Every week this year we are diving in to the theme “The People.” Today we look at…..
The People plowing through homework
We are called to exegete our contexts, which includes examining the historical, cultural, and emotional particularities of the churches we serve and the communities in which they’re located. We also study the broader subjects of 21st-century America and adolescence itself. One of the best things we could do right now in our seeking to understand would be to watch Vicki Abeles’ documentary Race to Nowhere or to read her book Beyond Measure.
In short, youth ministers of the current era have found themselves working at ground zero of a historically significant education crisis in the United States. We are resident theologians and pastoral caregivers for those most directly and critically affected by what’s been called “our outdated, stifling, achieve-at-all-costs educational system” and “the childhood rat race.”
It’s logical that “school issues” would be at the heart of youth ministry. Hasn’t it always been normal for teenagers to complain about school? Maybe, but it hasn’t always been normal for thousands of students to suffer withering anxiety, depression, eating disorders, insecurity, dangerous sleep deprivation, and thoughts of suicide. That’s the present norm, not the exception.
The first chapter of Beyond Measure, titled “Sicker, Not Smarter,” summarizes the incredible youth health epidemic plaguing our nation’s, and our churches’, students.
It’s enough of a problem for me, personally, that “education” and learning have been reduced to fact memorization and posturing yourself for impressive future achievements and a comfortable life. “Study” is a spiritual discipline of classical Christianity that gets at the joy of learning for learning’s sake and opens us up to a God who majors in inducing wonder, not just in the bleeding hearts of humankind but also in the brilliant intellects. God created us with a thirst for discovery and saw that it was good. In our current cultural context, however, “study” is one of the baddest bad words.
But we’re not just talking about the philosophy (or even economics) of education anymore. We’re dealing with startling physical, emotional, and mental problems. And, as it turns out, ethical problems. According to studies over the course of thirty years, today’s kids rate about 40 percent lower on empathy than students in the late 1970s. A Harvard research team asked youth to rank what was most important to them, and 60 percent put achievement somewhere above caring for others. Fifty percent chose high achievement as their #1 choice, and 30 percent put “happiness” above all else. The lead researcher spoke about the misunderstanding surrounding what actually leads to success and happiness:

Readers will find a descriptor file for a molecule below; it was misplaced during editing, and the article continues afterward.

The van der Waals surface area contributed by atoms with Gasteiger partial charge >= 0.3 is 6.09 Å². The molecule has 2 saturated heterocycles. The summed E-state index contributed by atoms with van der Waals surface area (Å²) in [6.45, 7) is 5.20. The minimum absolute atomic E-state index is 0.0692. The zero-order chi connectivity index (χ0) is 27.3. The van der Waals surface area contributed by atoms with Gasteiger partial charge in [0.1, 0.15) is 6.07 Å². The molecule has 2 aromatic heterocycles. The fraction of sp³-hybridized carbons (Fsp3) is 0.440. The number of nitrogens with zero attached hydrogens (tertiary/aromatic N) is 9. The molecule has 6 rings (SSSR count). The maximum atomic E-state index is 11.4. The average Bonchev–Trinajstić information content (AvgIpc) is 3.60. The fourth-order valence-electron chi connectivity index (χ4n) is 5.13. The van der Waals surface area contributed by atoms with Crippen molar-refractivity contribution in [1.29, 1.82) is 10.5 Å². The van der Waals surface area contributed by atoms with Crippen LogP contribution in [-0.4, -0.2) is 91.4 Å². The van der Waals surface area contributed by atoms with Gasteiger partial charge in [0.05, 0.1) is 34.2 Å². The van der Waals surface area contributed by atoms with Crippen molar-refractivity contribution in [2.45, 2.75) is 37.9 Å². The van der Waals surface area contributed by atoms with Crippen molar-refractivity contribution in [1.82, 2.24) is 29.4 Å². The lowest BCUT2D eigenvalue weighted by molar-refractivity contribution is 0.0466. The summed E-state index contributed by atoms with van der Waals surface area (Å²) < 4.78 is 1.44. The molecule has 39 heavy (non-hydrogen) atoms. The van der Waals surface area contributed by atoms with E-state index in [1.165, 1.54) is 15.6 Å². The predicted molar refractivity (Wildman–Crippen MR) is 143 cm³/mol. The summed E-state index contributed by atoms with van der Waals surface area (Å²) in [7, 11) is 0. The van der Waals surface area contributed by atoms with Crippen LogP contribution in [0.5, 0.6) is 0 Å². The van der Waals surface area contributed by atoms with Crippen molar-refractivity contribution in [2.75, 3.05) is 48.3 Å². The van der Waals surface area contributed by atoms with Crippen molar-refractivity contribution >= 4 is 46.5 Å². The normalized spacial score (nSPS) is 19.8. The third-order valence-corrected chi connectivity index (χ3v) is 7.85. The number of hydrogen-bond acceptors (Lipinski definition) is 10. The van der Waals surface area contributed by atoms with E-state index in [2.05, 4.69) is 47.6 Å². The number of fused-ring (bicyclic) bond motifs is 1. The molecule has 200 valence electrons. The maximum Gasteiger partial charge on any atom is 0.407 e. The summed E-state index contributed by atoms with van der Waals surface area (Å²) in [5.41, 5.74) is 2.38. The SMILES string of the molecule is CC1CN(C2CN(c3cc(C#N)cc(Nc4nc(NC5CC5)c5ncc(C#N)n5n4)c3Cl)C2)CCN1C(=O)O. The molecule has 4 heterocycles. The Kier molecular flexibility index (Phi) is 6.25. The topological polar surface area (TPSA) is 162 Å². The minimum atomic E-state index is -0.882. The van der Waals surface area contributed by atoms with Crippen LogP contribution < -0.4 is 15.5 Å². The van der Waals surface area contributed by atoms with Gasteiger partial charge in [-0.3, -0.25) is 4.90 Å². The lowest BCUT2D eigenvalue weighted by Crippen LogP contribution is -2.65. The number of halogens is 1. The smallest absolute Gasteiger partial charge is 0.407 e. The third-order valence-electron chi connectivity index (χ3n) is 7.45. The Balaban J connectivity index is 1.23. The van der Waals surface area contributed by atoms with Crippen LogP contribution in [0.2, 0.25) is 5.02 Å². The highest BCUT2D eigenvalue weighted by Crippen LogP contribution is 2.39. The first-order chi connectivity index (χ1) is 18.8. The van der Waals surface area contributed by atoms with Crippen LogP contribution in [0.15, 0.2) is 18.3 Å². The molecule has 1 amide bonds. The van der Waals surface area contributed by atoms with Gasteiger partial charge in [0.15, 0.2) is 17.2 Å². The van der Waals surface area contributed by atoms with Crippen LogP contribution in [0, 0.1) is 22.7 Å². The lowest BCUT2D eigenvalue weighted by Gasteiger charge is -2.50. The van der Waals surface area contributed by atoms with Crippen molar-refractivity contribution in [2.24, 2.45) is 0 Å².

“The irony here is all this focus on kids achieving may result in them achieving less, not more, because they’re not developing certain skills that are going to be essential for their success once they get out of the academic environment. This is not to mention the skills essential for being good friends, romantic
partners, and mentors, and those relationships are probably the most important and durable sources of happiness that we have.”
Most astoundingly, Beyond Measure shows how “we have, without really meaning to, transmitted to young people the idea that academic achievement is the most important way to measure their value as people, and that success in school exclusively assures success in life.” She goes on to say that a Nobel Prize-winning economist even put that notion decisively to the test and, after analyzing thirty-five years of data, concluded that “character makes more difference than IQ for economic and social success. Improved character even boosted kids’ standardized test scores, if that’s what you care to measure.”
Going back to ancient times, true education has always been about character formation and passing on “life skills.” It’s puzzling and overwhelming to think about how we got so far off track.
But not as overwhelming as having to actually be a student these days. The homework load is backbreaking. The performance pressure has seeped into all aspects of life and sucked up all the room to fail. The biggest and most obvious hindrance to learning and well-being – lack of sleep –– is either accepted as unavoidable or humble-bragged about by students and parents consumed with getting ahead and staying on top.
Whether it’s hosting a documentary screening, meeting with community leaders, or gently dissenting in our own small way, let’s join the movement to reclaim youth health and learning. Christians are called to care for all children and youth, and youth ministers are placed in positions to advocate for them. These are our people.
All data figures and quotes from Beyond Measure: Rescuing an Overscheduled, Overtested, Underestimated Generation (New York: Simon & Schuster) by Vicki Abeles.